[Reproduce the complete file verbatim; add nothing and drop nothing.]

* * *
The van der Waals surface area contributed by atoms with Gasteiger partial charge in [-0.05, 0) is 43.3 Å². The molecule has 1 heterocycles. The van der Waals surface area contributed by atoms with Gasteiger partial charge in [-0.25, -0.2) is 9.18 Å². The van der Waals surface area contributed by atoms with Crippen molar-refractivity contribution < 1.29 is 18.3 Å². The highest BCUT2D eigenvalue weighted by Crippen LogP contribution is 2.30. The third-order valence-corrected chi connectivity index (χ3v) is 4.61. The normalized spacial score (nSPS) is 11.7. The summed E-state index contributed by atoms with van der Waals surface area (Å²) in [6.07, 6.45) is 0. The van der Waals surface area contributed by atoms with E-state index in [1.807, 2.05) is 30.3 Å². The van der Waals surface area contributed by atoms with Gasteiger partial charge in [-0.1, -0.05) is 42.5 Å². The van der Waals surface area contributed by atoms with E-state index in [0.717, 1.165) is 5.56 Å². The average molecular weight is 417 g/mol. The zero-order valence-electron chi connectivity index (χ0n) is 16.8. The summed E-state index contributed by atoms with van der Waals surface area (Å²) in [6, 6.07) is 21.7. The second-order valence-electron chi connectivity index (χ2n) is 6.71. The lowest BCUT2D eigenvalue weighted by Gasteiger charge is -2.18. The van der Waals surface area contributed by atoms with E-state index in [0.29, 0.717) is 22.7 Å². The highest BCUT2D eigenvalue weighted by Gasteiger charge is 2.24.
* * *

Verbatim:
The van der Waals surface area contributed by atoms with Gasteiger partial charge in [-0.05, 0) is 43.3 Å². The molecule has 1 heterocycles. The van der Waals surface area contributed by atoms with Gasteiger partial charge in [-0.25, -0.2) is 9.18 Å². The van der Waals surface area contributed by atoms with Crippen molar-refractivity contribution < 1.29 is 18.3 Å². The highest BCUT2D eigenvalue weighted by Crippen LogP contribution is 2.30. The third-order valence-corrected chi connectivity index (χ3v) is 4.61. The normalized spacial score (nSPS) is 11.7. The summed E-state index contributed by atoms with van der Waals surface area (Å²) in [6.07, 6.45) is 0. The van der Waals surface area contributed by atoms with E-state index in [1.807, 2.05) is 30.3 Å². The van der Waals surface area contributed by atoms with Gasteiger partial charge in [-0.1, -0.05) is 42.5 Å². The van der Waals surface area contributed by atoms with E-state index in [0.717, 1.165) is 5.56 Å². The average molecular weight is 417 g/mol. The zero-order valence-electron chi connectivity index (χ0n) is 16.8. The summed E-state index contributed by atoms with van der Waals surface area (Å²) in [6, 6.07) is 21.7. The second-order valence-electron chi connectivity index (χ2n) is 6.71. The lowest BCUT2D eigenvalue weighted by Gasteiger charge is -2.18. The van der Waals surface area contributed by atoms with E-state index in [0.29, 0.717) is 22.7 Å². The highest BCUT2D eigenvalue weighted by Gasteiger charge is 2.24.